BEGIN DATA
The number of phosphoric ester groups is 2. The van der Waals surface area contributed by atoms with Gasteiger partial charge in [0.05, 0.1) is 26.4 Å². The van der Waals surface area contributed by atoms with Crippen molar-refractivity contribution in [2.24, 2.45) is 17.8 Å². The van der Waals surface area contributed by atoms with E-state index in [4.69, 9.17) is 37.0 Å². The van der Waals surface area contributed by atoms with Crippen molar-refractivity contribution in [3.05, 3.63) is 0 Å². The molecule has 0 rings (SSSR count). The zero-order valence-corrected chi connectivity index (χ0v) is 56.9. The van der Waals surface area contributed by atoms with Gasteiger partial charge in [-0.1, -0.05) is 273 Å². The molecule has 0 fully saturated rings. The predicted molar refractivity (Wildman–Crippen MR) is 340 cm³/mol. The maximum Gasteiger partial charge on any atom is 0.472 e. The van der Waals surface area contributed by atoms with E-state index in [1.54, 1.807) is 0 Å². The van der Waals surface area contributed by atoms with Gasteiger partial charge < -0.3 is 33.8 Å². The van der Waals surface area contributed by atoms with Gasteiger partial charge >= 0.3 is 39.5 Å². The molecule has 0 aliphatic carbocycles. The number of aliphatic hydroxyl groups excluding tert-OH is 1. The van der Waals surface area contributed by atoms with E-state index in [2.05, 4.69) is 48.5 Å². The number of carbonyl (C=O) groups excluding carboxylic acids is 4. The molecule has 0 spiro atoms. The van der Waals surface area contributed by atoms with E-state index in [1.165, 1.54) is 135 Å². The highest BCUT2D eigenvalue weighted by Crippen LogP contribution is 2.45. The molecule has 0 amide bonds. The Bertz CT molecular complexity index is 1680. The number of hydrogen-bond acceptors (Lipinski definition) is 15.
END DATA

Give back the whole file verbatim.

The number of phosphoric ester groups is 2. The van der Waals surface area contributed by atoms with Gasteiger partial charge in [0.05, 0.1) is 26.4 Å². The van der Waals surface area contributed by atoms with Crippen molar-refractivity contribution in [2.24, 2.45) is 17.8 Å². The van der Waals surface area contributed by atoms with E-state index in [4.69, 9.17) is 37.0 Å². The van der Waals surface area contributed by atoms with Crippen molar-refractivity contribution in [3.05, 3.63) is 0 Å². The molecule has 0 rings (SSSR count). The zero-order valence-corrected chi connectivity index (χ0v) is 56.9. The van der Waals surface area contributed by atoms with Gasteiger partial charge in [-0.1, -0.05) is 273 Å². The molecule has 0 fully saturated rings. The predicted molar refractivity (Wildman–Crippen MR) is 340 cm³/mol. The maximum Gasteiger partial charge on any atom is 0.472 e. The van der Waals surface area contributed by atoms with E-state index in [1.54, 1.807) is 0 Å². The van der Waals surface area contributed by atoms with Gasteiger partial charge < -0.3 is 33.8 Å². The van der Waals surface area contributed by atoms with Gasteiger partial charge >= 0.3 is 39.5 Å². The molecule has 0 aliphatic carbocycles. The number of aliphatic hydroxyl groups excluding tert-OH is 1. The van der Waals surface area contributed by atoms with E-state index in [2.05, 4.69) is 48.5 Å². The number of carbonyl (C=O) groups excluding carboxylic acids is 4. The molecule has 0 spiro atoms. The van der Waals surface area contributed by atoms with E-state index in [1.165, 1.54) is 135 Å². The highest BCUT2D eigenvalue weighted by Crippen LogP contribution is 2.45. The molecule has 0 amide bonds. The Bertz CT molecular complexity index is 1680. The number of hydrogen-bond acceptors (Lipinski definition) is 15.